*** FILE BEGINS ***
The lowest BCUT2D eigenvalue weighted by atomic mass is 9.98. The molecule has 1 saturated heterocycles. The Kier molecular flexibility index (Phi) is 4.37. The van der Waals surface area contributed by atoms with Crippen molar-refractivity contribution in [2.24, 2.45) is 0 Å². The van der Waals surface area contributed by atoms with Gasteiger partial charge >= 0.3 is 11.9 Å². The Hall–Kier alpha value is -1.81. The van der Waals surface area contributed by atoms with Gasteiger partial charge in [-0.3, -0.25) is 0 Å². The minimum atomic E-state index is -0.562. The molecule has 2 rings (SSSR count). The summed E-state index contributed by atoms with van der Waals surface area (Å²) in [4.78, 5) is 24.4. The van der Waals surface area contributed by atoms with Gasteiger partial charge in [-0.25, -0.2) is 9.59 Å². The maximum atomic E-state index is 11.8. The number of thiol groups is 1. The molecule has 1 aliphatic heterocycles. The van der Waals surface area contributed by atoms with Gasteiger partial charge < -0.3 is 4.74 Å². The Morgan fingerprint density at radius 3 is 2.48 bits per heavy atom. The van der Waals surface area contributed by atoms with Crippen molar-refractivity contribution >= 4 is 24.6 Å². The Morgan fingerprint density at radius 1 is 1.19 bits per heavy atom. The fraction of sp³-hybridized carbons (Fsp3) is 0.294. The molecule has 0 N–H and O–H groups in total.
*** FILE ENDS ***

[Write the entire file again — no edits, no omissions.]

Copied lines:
The lowest BCUT2D eigenvalue weighted by atomic mass is 9.98. The molecule has 1 saturated heterocycles. The Kier molecular flexibility index (Phi) is 4.37. The van der Waals surface area contributed by atoms with Crippen molar-refractivity contribution in [2.24, 2.45) is 0 Å². The van der Waals surface area contributed by atoms with Gasteiger partial charge >= 0.3 is 11.9 Å². The Hall–Kier alpha value is -1.81. The van der Waals surface area contributed by atoms with Gasteiger partial charge in [-0.3, -0.25) is 0 Å². The minimum atomic E-state index is -0.562. The molecule has 2 rings (SSSR count). The summed E-state index contributed by atoms with van der Waals surface area (Å²) in [4.78, 5) is 24.4. The van der Waals surface area contributed by atoms with Gasteiger partial charge in [-0.25, -0.2) is 9.59 Å². The maximum atomic E-state index is 11.8. The number of thiol groups is 1. The molecule has 1 aliphatic heterocycles. The van der Waals surface area contributed by atoms with Gasteiger partial charge < -0.3 is 4.74 Å². The Morgan fingerprint density at radius 3 is 2.48 bits per heavy atom. The van der Waals surface area contributed by atoms with Crippen molar-refractivity contribution >= 4 is 24.6 Å². The Morgan fingerprint density at radius 1 is 1.19 bits per heavy atom. The fraction of sp³-hybridized carbons (Fsp3) is 0.294. The molecule has 0 N–H and O–H groups in total.